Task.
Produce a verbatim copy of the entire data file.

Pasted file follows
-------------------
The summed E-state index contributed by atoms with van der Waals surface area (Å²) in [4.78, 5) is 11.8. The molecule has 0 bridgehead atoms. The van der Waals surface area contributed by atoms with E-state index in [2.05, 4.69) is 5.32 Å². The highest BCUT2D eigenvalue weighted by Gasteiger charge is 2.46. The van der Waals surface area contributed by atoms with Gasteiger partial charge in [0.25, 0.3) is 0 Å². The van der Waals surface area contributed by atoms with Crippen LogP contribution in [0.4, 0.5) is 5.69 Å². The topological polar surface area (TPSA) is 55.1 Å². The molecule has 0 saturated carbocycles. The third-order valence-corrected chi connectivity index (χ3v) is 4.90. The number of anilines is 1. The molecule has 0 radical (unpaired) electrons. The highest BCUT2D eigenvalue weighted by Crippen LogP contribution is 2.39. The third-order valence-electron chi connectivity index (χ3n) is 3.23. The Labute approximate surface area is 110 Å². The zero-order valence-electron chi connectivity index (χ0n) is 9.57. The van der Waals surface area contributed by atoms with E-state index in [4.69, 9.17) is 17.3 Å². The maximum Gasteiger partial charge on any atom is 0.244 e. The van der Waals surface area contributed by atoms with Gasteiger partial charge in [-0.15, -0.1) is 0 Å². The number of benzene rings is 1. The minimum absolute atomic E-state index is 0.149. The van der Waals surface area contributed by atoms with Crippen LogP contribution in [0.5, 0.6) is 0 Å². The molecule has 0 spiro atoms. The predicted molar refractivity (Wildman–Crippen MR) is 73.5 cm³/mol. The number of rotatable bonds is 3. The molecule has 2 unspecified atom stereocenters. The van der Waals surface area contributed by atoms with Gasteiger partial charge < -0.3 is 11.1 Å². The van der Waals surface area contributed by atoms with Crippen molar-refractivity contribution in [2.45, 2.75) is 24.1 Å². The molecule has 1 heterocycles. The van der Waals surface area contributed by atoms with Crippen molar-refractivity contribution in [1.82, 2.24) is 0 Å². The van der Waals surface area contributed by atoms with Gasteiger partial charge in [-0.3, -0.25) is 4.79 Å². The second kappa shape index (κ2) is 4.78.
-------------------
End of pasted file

The summed E-state index contributed by atoms with van der Waals surface area (Å²) in [4.78, 5) is 11.8. The molecule has 0 bridgehead atoms. The van der Waals surface area contributed by atoms with E-state index in [2.05, 4.69) is 5.32 Å². The highest BCUT2D eigenvalue weighted by Gasteiger charge is 2.46. The van der Waals surface area contributed by atoms with Gasteiger partial charge in [0.25, 0.3) is 0 Å². The van der Waals surface area contributed by atoms with Crippen LogP contribution in [0.4, 0.5) is 5.69 Å². The topological polar surface area (TPSA) is 55.1 Å². The molecule has 0 saturated carbocycles. The third-order valence-corrected chi connectivity index (χ3v) is 4.90. The number of anilines is 1. The molecule has 0 radical (unpaired) electrons. The highest BCUT2D eigenvalue weighted by Crippen LogP contribution is 2.39. The third-order valence-electron chi connectivity index (χ3n) is 3.23. The Labute approximate surface area is 110 Å². The zero-order valence-electron chi connectivity index (χ0n) is 9.57. The van der Waals surface area contributed by atoms with E-state index in [4.69, 9.17) is 17.3 Å². The maximum Gasteiger partial charge on any atom is 0.244 e. The van der Waals surface area contributed by atoms with Gasteiger partial charge in [-0.15, -0.1) is 0 Å². The number of benzene rings is 1. The minimum absolute atomic E-state index is 0.149. The van der Waals surface area contributed by atoms with Crippen LogP contribution in [0.5, 0.6) is 0 Å². The molecule has 0 spiro atoms. The predicted molar refractivity (Wildman–Crippen MR) is 73.5 cm³/mol. The number of rotatable bonds is 3. The molecule has 2 unspecified atom stereocenters. The van der Waals surface area contributed by atoms with Gasteiger partial charge < -0.3 is 11.1 Å². The van der Waals surface area contributed by atoms with Crippen molar-refractivity contribution in [2.45, 2.75) is 24.1 Å². The molecule has 1 heterocycles. The van der Waals surface area contributed by atoms with Crippen molar-refractivity contribution in [1.82, 2.24) is 0 Å². The van der Waals surface area contributed by atoms with Gasteiger partial charge in [-0.3, -0.25) is 4.79 Å². The second kappa shape index (κ2) is 4.78.